Do you work in B2B marketing?

Even though you’re selling to other businesses, remember that all marketing is person-to-person. You ultimately have to persuade individual decision makers that your software is the right solution to their problems. Here’s how to develop buyer personas for B2B software marketing.

Anatomy of a Buyer Persona

A buyer persona is a description of a type of person you want to sell your product to. You should develop multiple personas, based on the different types of buyers you intend to target. To do that, you want to examine your buyers’:

  • Job titles.
  • Biggest challenges.
  • Work roles and responsibilities.
  • Preferred methods of communication.
  • Level of knowledge about your software and competing products.
  • Reading habits about their industry, software and other business matters.

Talk to Sales

Chances are your salespeople already have a pretty good idea of who your core buyer is. Look at your best clients and what their top priorities were when they purchased your software. Consider the clients you like to work with, and why you work so well together. Think about your potential buyers — those you’d like to reach but maybe haven’t yet.

When marketing and sales work together, you get the clearest picture of your buyers. “Developing personas together provides the greatest insight on customers, a unified buy-in from both departments and enthusiasm around the strategy,” says Erin Wasson, vice president of marketing at web-based relocation management software company UrbanBound. Ensuring marketing and sales are on the same page can help make your content more effective.

Add the Details

Now it’s time to flesh out the hypothetical “perfect customers” you’re trying to reach. Using the information you’ve gathered in the first step, brainstorm about who these ideal buyers are:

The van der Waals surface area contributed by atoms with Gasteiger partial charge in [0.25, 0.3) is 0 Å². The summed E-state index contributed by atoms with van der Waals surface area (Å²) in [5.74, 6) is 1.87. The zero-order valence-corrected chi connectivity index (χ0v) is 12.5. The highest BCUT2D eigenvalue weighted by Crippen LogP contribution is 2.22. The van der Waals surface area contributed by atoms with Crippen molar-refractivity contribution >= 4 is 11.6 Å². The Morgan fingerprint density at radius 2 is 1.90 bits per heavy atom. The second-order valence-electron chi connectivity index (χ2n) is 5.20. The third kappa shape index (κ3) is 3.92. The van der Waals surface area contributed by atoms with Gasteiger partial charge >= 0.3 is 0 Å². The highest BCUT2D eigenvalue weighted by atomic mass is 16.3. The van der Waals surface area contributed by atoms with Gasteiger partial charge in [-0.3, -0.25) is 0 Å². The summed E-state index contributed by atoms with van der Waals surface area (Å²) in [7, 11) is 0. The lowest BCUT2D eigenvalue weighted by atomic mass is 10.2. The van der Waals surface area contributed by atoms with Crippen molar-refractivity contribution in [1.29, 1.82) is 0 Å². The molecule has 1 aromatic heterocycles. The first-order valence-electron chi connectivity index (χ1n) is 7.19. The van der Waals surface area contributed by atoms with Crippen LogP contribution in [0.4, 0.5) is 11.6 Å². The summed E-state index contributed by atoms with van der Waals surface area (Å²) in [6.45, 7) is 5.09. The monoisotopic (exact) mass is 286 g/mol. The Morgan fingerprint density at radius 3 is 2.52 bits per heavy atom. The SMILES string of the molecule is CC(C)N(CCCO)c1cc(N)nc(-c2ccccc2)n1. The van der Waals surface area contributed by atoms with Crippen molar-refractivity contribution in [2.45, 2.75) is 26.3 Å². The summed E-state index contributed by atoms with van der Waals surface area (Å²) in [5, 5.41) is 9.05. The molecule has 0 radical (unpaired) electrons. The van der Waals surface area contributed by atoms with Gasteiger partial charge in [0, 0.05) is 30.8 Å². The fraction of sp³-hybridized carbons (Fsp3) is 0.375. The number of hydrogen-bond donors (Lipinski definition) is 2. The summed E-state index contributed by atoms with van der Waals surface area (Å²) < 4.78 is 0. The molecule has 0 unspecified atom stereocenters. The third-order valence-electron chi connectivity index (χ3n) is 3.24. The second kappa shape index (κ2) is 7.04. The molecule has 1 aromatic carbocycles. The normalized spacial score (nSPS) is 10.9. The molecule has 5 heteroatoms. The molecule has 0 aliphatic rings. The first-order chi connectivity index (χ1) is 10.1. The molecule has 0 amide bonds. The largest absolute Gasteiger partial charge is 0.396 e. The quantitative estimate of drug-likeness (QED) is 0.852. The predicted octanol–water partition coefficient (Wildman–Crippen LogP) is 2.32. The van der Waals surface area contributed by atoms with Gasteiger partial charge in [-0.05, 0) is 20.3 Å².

• How old are they?
  • How do they want to impress their managers?
  • What do they do and read during the day?
  • What problems would they like to disappear?
  • What do they dislike about the solutions they currently have?

As you go through these questions, you’ll probably come up with three or four buyer personas. Give them names, ages, titles and problems they have to solve. This knowledge will help you produce content to give them deeper insights into their work, answer their questions and provide the solutions they need.

Stay Nimble

You know the B2B software industry is moving quickly. Watching your website analytics and paying attention to conversations your customers are having on social media can point you in the direction your content needs to go. As technology, solutions and your own organization change, you’ll need to adjust your buyer personas, as well.

Keep an eye on your competitors, too:

  • Who are they targeting?
  • What questions or challenges does their content address?
  • Are they producing content that you’d like to emulate, or are there ways you can stand out by doing something different?

You can use this information to refine your buyer personas and ensure you’re providing them with the information they want — including unique content they can’t find anywhere else.